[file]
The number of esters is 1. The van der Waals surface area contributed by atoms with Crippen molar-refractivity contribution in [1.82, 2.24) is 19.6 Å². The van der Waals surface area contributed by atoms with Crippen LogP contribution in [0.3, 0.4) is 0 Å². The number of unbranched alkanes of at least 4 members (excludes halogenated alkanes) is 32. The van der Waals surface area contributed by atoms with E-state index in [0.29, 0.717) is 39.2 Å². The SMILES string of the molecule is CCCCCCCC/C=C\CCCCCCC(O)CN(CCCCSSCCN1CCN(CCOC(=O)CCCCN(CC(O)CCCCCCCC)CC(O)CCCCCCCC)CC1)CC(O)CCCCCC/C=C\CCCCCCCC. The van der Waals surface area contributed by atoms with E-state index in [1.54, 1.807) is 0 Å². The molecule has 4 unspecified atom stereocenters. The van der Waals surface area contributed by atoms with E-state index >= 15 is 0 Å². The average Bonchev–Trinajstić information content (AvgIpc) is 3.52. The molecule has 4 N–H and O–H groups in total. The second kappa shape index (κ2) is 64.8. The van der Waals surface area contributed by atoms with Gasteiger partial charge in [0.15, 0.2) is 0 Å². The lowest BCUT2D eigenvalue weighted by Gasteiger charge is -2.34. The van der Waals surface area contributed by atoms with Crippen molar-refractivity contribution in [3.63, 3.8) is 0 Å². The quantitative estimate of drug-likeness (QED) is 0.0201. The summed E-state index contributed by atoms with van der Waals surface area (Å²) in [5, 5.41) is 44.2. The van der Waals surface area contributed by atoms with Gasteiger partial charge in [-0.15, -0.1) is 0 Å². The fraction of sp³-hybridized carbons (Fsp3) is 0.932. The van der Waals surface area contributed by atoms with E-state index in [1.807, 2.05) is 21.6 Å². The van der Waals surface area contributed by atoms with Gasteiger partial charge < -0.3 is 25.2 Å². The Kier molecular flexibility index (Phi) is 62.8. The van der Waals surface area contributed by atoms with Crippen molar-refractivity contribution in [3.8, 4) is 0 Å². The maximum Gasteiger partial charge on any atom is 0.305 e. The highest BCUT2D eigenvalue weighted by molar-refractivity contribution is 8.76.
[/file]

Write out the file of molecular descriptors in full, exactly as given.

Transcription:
The number of esters is 1. The van der Waals surface area contributed by atoms with Crippen molar-refractivity contribution in [1.82, 2.24) is 19.6 Å². The van der Waals surface area contributed by atoms with Crippen LogP contribution in [0.3, 0.4) is 0 Å². The number of unbranched alkanes of at least 4 members (excludes halogenated alkanes) is 32. The van der Waals surface area contributed by atoms with E-state index in [0.29, 0.717) is 39.2 Å². The SMILES string of the molecule is CCCCCCCC/C=C\CCCCCCC(O)CN(CCCCSSCCN1CCN(CCOC(=O)CCCCN(CC(O)CCCCCCCC)CC(O)CCCCCCCC)CC1)CC(O)CCCCCC/C=C\CCCCCCCC. The van der Waals surface area contributed by atoms with E-state index in [1.54, 1.807) is 0 Å². The molecule has 4 unspecified atom stereocenters. The van der Waals surface area contributed by atoms with E-state index >= 15 is 0 Å². The average Bonchev–Trinajstić information content (AvgIpc) is 3.52. The molecule has 4 N–H and O–H groups in total. The second kappa shape index (κ2) is 64.8. The van der Waals surface area contributed by atoms with Gasteiger partial charge in [0.15, 0.2) is 0 Å². The lowest BCUT2D eigenvalue weighted by Gasteiger charge is -2.34. The van der Waals surface area contributed by atoms with Crippen molar-refractivity contribution in [3.63, 3.8) is 0 Å². The quantitative estimate of drug-likeness (QED) is 0.0201. The summed E-state index contributed by atoms with van der Waals surface area (Å²) in [5, 5.41) is 44.2. The van der Waals surface area contributed by atoms with Gasteiger partial charge in [-0.15, -0.1) is 0 Å². The fraction of sp³-hybridized carbons (Fsp3) is 0.932. The van der Waals surface area contributed by atoms with E-state index in [1.807, 2.05) is 21.6 Å². The van der Waals surface area contributed by atoms with Gasteiger partial charge < -0.3 is 25.2 Å². The Kier molecular flexibility index (Phi) is 62.8. The van der Waals surface area contributed by atoms with Crippen molar-refractivity contribution in [3.8, 4) is 0 Å². The maximum Gasteiger partial charge on any atom is 0.305 e. The highest BCUT2D eigenvalue weighted by molar-refractivity contribution is 8.76.